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Troubles Linger for Acquitted Doctor Heberle
Wants License Back, but Says He Probably Can't Practice in Erie Again


Lisa Thompson; Erie Times-News; 2006-05-30. Posted: 2006-08-20; Modified: 2007-04-14.
Related resources:  
Klees Imprisoned, Heberle Exonerated, Pain Patients Abandoned -
WAR ON PAIN SUFFERERS - Special Collection #10
Drug War Journalism and Advocacy archives  ;  WAR ON PAIN SUFFERERS Special Collections (index page)
See also:
Trafficker or Healer? And Who's the Victim? -
John Tierney; New York Times, 2007-03-27
No Convictions - But Dr. Frank Fisher's Practice is in Ruins -
Eric Snider, Weekly Planet, 2004-06-21
The Trials of Dr. Frank Fisher: the Cost of Exoneration - WAR ON PAIN SUFFERERS #7, 2006
War on Doctors/Pain Crisis blog and RSS feed
Heberle Vindicated! - DeLuca; blog entry; 2007-04-14

   Dr. Heberle - Photo: Rich Fosgren
Dr. Heberle - headshot. Photo: Rich Fosgren. Erie Times-News.The jury's verdict cleared Erie doctor Paul Heberle's name.

His future still looks cloudy.

Paul Heberle and his wife survived the death of a child.

Christine Heberle made it through carbon monoxide poisoning.

Paul Heberle, a recovering cocaine addict, has been in and out of drug rehabilitation three times. "Plus a tune-up," he said.

But the couple said the most difficult thing they've faced was Paul Heberle's prosecution on charges he over-prescribed powerful narcotics to more than a dozen patients.

"At least with addiction you have to 'fess up to your behavior and what you've caused," he said.

Heberle, 40, does not believe he did anything wrong when it came to treating patients for pain.

A jury agreed and found Heberle was not guilty of 26 charges, including drug violations and Medicaid fraud, on May 22.

But that does not mean Heberle can pick up where he left off in May 2005 when he was arrested.

He doesn't have a medical license, for one thing.

Because of his history of addiction, Heberle is enrolled in two professional compliance programs that monitor his sobriety with random drug tests.

In August 2005, three months after he was arrested, the Pennsylvania Department of State's Bureau of Professional and Occupational Affairs suspended his medical license because it alleged he missed a drug test in March 2005. Heberle disputes the claim. He says he had a clean drug test one day before the supposed missed test and one day after.

Heberle said he plans to seek his license reinstatement "out of principle."

Heberle had worked at Millcreek Community Hospital for 11 years and was in the second year of private practice at Southeast Medical Center, 1306 E. 38th St., when he was arrested.

He does not think he could ever practice in Erie again because of publicity surrounding the case.

But even if he could practice again, he and his wife are not sure they would ever make enough to pay off their debt.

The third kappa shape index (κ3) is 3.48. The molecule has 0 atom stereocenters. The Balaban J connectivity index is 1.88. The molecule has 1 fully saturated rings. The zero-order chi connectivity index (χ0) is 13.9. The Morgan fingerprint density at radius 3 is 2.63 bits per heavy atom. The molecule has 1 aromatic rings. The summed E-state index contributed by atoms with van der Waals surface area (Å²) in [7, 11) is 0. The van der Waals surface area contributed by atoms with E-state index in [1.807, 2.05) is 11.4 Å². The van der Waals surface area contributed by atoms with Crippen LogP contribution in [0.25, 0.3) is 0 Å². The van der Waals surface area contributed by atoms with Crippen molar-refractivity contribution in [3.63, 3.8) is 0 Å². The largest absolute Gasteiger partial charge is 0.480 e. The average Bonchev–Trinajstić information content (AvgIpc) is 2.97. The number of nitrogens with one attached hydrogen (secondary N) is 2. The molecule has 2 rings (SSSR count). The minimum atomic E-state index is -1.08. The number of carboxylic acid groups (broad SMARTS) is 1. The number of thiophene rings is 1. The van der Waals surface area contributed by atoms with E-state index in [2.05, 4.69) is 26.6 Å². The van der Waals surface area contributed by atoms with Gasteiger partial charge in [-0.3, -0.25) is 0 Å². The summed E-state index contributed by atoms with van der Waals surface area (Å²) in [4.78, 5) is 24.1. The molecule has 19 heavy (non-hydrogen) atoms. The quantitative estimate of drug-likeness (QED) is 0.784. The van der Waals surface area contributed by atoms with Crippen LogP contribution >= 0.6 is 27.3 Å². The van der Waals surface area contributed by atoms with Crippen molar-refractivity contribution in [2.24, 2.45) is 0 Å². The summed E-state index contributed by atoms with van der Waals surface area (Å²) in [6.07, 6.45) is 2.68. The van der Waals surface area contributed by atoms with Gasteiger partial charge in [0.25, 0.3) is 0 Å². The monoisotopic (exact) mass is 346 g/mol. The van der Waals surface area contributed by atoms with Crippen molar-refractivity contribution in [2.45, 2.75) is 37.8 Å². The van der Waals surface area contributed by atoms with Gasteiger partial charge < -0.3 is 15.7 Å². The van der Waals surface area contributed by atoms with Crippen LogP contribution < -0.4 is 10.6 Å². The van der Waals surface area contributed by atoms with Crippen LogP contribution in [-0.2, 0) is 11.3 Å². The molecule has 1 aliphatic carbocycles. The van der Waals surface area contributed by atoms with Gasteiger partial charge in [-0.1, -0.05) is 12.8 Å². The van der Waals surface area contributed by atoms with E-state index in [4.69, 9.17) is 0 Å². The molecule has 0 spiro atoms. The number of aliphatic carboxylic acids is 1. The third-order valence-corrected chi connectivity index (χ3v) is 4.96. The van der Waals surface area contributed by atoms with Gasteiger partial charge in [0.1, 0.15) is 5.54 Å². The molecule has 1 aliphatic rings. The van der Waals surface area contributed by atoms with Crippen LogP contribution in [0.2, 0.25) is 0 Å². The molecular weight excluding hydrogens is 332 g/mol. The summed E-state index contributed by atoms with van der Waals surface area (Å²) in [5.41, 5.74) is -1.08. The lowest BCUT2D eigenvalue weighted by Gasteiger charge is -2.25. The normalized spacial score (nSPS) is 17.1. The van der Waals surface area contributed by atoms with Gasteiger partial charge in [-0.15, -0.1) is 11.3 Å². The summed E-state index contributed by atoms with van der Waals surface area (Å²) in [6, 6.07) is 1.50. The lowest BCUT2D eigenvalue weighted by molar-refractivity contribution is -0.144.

Heberle and his wife say they owe about $274,000 for their combined college loans, plus about $250,000 they borrowed from friends and family to defend Heberle from the charges.

"I don't know if I can even come out of this financially, even with a license," Heberle said.

The prosecution charged that Heberle prescribed high doses of narcotics without fully researching other alternatives. Its medical expert said Heberle repeatedly ignored red-flag warning signs that patients were addicted.

It said its probe was triggered by the January 2005 overdose of one his patients, Lisa Stallard.

Senior Deputy State Attorney General Doug Wright told jurors in his closing argument that Heberle showed a criminal and "blatant disregard for safety in the way he prescribed these drugs."

Afterward, Wright said such cases are difficult to prove because they typically pit experts against one another, and jurors have to try and discern what appropriate care is.

Heberle said he was offered plea bargains that would have allowed him to keep practicing medicine but required him to give up the right to prescribe pure narcotic drugs.

He said he felt he would be abandoning his patients if he did that.

He said he believes there is a difference between drug addicts and patients who need to be treated for severe pain.

Many of the patients at issue in Heberle's prosecution were former patients of David Klees, D.O., who was convicted of writing illegal prescriptions in 2002 and sentenced to 10 to 20 years in prison.

Heberle said he was not in a position to just cut the patients off from their medications. He said the government refused to share what it knew of their medical backgrounds.

If a doctor makes the wrong call and forces someone who needs pain treatment into rehabilitation, it could be dangerous, he said.

Heberle and his wife are worried area pain patients are not getting proper treatment because doctors are afraid of getting prosecuted for writing prescriptions.

The couple does not know what the future holds for them.

But they want something for Paul Heberle's former patients, Christine Heberle said.

"We want to hold doctors accountable for not treating patients when they should," she said.



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Alexander DeLuca, M.D.

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Originally posted: 2006-08-20

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